So t’other week, I got an unsolicited message on the Apathy and Exhaustion Facebook page (yeah – go on there and ‘like’ that shit) from a dude in a band. Another one of these situations where I can’t help but have a gander, innit. One of these days, I’ll shove my hand into a hole, and it’ll be like that bit in Flash Gordon where Peter Duncan off Blue Peter is dressed like Robin Hood or Peter Pan or some shit, and gets bitten by the Wood Beast. And dies a horrible death with horrible green poison pissing out of his wrist.
But… good news (depending on your outlook)! I didn’t die!
Marko & The Bruisers are based in some town in Massachussets called Spencer, and crazily enough, are opened up for my man Mark Lind’s band, The Warning Shots a few days back… so if you live out that way, hopefully you got down there and had yourself a time, mate.
Anyway, here’s the background: these guys have ties with The Prozacs, Jagger Holly, Teenage Bubblegums, The Labor Pains, and The F.U.’s amongst others. The band started out life as a solo project of one Mark Martin, and he independently recorded and released a whole bunch of stuff, including a series of cassettes released through Oregon’s Captain Crook Records. The full band have been together for about 18 months or so and they are playing anywhere and everywhere they can manage to. Following the release of an EP in October 2016, the guys got into the studio to lay down their first full length as a full band.
We’ve got a range of themes on here: skateboarding, getting / trying to be sober, some socially conscious themes based around drugs and the town where they live, mortality, politics, plus some autobiographical stuff too. As I said, a range of themes. There’s quite a range of influences making themselves known here, too. Some that admittedly work out a little better than others, but they’ve only been playing together for a bit over a year, so you’d expect this to even out a bit as they play and write together more.
As I was saying before, this was whole thing was unsolicited – wasn’t sure what to expect at all. The record opens with a sample from a skate session – that unmistakable rumbling, rolling sound, followed by a pop and a landing, with a group of friends cheering in enjoyment and surprise (ah, nostalgia). Kind of made me wonder if we were about to head into some Bones Brigade influenced crossover thrash madness. Not the case, friends. I’d more describe this as your kind of straight up old school pop punk affair ala early Rancid meets (the now defunct) Lookout! Records kind of stuff (Screeching Weasel and so on) – particularly on Dreamland. Only the songs are about stuff it’s OK to sing about (i.e. not tits, lusting after girls, questionable stuff about mental disabilities and just generally being a bit crass) – see earlier comment about subject matter. The sound is rounded out with a likeness to the Bouncing Souls (circa Gold Record) and a touch of H2O and the odd nod to Minor Threat, and something that was strangely akin to the non-ska parts of the first Assorted Jellybeans record.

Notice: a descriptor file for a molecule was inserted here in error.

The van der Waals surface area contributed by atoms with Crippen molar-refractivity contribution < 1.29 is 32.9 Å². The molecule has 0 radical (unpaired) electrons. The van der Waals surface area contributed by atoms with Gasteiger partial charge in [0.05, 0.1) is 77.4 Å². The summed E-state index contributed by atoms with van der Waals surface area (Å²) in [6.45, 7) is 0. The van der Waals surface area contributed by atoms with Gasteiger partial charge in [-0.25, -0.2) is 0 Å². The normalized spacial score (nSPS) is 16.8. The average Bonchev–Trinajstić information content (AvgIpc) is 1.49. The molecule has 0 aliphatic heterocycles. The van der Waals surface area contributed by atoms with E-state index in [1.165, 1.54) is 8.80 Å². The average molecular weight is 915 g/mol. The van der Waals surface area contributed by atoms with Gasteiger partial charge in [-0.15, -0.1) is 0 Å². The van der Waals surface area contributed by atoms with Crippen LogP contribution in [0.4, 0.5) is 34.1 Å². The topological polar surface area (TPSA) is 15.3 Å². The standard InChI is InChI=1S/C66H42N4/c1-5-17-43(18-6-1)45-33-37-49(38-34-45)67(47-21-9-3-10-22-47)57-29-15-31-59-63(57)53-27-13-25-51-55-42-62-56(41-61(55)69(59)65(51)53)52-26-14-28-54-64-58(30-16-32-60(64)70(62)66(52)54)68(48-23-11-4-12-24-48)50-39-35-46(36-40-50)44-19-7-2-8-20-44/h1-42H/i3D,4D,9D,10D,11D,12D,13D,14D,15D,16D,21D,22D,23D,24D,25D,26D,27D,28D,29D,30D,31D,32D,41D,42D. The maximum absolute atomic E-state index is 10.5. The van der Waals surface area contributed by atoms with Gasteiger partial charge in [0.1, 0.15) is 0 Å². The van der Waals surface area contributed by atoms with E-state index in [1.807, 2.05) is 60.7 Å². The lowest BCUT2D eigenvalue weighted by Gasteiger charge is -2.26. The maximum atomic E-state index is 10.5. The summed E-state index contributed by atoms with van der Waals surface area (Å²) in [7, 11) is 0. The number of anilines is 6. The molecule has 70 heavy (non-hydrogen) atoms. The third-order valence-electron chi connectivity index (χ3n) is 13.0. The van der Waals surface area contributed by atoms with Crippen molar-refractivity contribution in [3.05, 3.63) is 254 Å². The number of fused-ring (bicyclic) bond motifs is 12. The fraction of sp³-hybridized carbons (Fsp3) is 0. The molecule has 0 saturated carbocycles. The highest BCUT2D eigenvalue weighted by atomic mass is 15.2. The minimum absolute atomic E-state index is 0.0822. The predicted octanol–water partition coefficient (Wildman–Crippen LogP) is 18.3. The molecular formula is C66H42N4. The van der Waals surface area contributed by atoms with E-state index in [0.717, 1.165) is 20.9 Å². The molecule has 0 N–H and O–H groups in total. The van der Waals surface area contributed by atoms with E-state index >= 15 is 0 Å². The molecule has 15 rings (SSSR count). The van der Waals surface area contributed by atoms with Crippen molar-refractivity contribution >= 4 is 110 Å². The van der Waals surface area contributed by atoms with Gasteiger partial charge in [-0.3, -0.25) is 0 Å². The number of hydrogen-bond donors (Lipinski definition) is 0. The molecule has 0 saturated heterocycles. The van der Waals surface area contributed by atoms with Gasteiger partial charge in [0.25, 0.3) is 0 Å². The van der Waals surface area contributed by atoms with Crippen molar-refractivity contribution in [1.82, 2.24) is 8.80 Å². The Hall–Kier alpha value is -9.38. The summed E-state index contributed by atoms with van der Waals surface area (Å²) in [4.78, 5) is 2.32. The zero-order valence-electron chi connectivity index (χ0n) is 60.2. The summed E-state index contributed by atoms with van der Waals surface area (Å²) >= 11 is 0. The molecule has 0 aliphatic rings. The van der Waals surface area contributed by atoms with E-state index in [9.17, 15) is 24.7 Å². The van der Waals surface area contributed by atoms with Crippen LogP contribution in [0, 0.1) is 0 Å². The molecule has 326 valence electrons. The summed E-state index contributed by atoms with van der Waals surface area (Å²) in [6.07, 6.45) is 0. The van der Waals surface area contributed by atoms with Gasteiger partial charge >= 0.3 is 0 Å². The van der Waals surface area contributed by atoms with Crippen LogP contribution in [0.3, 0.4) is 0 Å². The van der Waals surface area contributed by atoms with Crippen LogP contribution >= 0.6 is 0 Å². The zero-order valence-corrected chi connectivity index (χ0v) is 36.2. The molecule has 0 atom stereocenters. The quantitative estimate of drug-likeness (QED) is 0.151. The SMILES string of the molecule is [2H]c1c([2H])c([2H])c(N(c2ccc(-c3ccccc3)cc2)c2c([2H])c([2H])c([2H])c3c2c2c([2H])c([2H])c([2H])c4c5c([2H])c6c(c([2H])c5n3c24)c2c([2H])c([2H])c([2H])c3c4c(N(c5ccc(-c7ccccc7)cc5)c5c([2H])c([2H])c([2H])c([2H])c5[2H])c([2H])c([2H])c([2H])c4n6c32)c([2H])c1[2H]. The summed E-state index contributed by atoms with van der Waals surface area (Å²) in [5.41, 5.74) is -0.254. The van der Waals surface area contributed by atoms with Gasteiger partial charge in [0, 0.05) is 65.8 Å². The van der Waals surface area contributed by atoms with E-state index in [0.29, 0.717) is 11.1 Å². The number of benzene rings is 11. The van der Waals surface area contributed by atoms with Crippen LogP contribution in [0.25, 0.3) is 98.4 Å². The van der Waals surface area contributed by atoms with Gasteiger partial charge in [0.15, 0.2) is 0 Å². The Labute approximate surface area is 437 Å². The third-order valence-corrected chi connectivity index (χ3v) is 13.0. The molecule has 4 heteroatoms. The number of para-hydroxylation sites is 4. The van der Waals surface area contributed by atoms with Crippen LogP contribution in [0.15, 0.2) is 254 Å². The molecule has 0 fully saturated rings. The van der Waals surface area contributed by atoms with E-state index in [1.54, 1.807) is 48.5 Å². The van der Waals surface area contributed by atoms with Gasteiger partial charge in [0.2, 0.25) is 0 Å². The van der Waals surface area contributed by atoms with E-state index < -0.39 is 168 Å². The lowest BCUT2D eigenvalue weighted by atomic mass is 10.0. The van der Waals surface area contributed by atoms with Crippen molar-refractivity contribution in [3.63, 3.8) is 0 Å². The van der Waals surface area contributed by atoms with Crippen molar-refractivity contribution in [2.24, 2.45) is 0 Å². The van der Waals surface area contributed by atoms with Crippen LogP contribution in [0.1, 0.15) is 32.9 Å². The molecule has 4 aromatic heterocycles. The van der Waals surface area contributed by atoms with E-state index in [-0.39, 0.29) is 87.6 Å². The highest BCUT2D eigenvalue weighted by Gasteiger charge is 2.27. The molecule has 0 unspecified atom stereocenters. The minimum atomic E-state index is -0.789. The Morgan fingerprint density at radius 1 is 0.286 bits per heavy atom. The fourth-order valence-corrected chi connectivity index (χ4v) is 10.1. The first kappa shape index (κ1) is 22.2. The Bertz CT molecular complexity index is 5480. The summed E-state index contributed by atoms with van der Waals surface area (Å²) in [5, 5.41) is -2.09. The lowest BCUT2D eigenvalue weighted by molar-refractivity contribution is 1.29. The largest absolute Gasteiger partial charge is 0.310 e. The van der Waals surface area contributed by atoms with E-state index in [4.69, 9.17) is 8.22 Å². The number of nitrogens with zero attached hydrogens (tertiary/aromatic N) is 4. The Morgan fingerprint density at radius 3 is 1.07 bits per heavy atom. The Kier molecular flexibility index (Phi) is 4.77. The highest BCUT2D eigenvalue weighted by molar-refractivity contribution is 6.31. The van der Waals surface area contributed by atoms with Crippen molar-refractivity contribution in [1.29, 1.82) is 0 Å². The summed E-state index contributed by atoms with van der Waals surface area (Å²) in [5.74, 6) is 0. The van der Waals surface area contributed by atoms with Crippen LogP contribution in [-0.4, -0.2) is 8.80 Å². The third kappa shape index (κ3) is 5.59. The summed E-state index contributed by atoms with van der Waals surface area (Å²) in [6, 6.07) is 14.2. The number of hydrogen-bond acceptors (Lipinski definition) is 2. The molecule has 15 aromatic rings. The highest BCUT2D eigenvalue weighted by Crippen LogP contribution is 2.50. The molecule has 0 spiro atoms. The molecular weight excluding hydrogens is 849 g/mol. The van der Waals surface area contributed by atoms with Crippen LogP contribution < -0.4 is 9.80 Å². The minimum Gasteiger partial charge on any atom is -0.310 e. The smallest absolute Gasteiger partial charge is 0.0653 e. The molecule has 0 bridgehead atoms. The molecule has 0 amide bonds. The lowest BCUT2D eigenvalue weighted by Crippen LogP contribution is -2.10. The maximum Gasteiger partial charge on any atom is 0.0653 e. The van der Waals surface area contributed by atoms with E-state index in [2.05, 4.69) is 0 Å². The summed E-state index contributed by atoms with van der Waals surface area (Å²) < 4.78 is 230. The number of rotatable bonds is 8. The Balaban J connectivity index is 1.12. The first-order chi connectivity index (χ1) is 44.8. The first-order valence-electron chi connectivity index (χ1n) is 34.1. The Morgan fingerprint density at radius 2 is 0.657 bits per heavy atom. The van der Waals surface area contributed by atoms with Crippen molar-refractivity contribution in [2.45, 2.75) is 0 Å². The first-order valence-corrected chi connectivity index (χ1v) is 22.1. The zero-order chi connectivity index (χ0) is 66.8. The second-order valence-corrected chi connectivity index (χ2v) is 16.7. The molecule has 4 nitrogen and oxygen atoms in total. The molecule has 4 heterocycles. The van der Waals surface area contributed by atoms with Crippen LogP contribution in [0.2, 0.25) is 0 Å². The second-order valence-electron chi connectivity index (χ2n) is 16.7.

I kinda like the rough and ready approach these guys have taken to getting their stuff out there. As you’d expect, the production isn’t great, but it’s not terrible either – kinda like a good quality demo. Which does have it’s own charm, particularly as this opus is self-released. I expect this may have been recorded in quite a short space of time – maybe all 12 songs laid down over a weekend? It’s definitely worth a listen or three, and I’d be really interested to see what these guys can do when they’ve been playing together a little longer and are able to spend a bit more time in the studio. Having said this, (and also with reference to Marko’s vast previous musical output), they’ve clearly done what they can to get their music out there. Given my own working class background, I’ve got to back their work ethic. Hard.
My top picks here are Thought of You, which reminded me of J Church. Pasture has a Dead Kennedys kinda vibe (circa Fresh Fruit…). The Screeching Weasel kinda sound collides particularly spectacularly with the H2O element on both the title track Every Path and She’s Gotta. I think these tracks (perhaps coincidentally) foreground the strongest vocal performances on the record, as well as the best penmanship. It seems likely to me that the band will feel that these cuts are the ones they feel most confident in, as they also feel a far less ‘demo’ than others on there.
Check it out for yourselves on the Bandcamp player below:
The CD version is real cheap at $5 and comes with a digital download. You can hook that up from their bandcamp page. You can also hook up the download version for $3 which is a mere £2.29 in English money. You could do far worse today than giving these lads a couple of quid of your hard earned, mate.